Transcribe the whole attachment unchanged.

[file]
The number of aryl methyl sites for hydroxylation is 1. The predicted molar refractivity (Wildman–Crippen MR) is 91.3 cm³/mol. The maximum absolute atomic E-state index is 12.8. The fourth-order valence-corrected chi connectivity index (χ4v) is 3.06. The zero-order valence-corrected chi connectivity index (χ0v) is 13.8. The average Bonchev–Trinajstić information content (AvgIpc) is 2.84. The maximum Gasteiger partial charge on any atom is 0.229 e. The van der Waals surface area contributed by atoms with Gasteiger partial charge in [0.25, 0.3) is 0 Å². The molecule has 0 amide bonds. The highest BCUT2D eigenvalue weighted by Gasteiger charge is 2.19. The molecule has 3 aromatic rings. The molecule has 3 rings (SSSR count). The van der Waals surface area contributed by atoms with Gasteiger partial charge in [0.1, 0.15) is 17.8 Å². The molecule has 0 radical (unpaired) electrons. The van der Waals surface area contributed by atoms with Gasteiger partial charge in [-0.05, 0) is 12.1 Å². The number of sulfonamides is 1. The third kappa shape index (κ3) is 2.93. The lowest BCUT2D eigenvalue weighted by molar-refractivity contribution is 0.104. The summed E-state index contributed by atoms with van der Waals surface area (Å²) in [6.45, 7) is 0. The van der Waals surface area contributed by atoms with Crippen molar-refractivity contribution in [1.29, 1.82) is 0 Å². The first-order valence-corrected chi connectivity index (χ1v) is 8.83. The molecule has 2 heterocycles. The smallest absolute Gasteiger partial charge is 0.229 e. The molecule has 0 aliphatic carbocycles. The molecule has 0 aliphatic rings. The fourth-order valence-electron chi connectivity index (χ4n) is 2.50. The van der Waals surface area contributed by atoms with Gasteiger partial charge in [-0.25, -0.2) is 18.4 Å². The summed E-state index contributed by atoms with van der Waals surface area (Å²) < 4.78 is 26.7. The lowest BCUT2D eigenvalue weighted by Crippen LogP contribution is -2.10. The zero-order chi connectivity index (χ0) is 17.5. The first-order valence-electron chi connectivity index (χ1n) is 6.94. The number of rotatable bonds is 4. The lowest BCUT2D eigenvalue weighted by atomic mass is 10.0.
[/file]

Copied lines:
The number of aryl methyl sites for hydroxylation is 1. The predicted molar refractivity (Wildman–Crippen MR) is 91.3 cm³/mol. The maximum absolute atomic E-state index is 12.8. The fourth-order valence-corrected chi connectivity index (χ4v) is 3.06. The zero-order valence-corrected chi connectivity index (χ0v) is 13.8. The average Bonchev–Trinajstić information content (AvgIpc) is 2.84. The maximum Gasteiger partial charge on any atom is 0.229 e. The van der Waals surface area contributed by atoms with Gasteiger partial charge in [0.25, 0.3) is 0 Å². The molecule has 0 amide bonds. The highest BCUT2D eigenvalue weighted by Gasteiger charge is 2.19. The molecule has 3 aromatic rings. The molecule has 3 rings (SSSR count). The van der Waals surface area contributed by atoms with Gasteiger partial charge in [0.1, 0.15) is 17.8 Å². The molecule has 0 radical (unpaired) electrons. The van der Waals surface area contributed by atoms with Gasteiger partial charge in [-0.05, 0) is 12.1 Å². The number of sulfonamides is 1. The third kappa shape index (κ3) is 2.93. The lowest BCUT2D eigenvalue weighted by molar-refractivity contribution is 0.104. The summed E-state index contributed by atoms with van der Waals surface area (Å²) in [6.45, 7) is 0. The van der Waals surface area contributed by atoms with Crippen molar-refractivity contribution in [1.29, 1.82) is 0 Å². The first-order valence-corrected chi connectivity index (χ1v) is 8.83. The molecule has 2 heterocycles. The smallest absolute Gasteiger partial charge is 0.229 e. The molecule has 0 aliphatic carbocycles. The molecule has 0 aliphatic rings. The fourth-order valence-electron chi connectivity index (χ4n) is 2.50. The van der Waals surface area contributed by atoms with Gasteiger partial charge in [-0.25, -0.2) is 18.4 Å². The summed E-state index contributed by atoms with van der Waals surface area (Å²) < 4.78 is 26.7. The lowest BCUT2D eigenvalue weighted by Crippen LogP contribution is -2.10. The zero-order chi connectivity index (χ0) is 17.5. The first-order valence-electron chi connectivity index (χ1n) is 6.94. The number of rotatable bonds is 4. The lowest BCUT2D eigenvalue weighted by atomic mass is 10.0.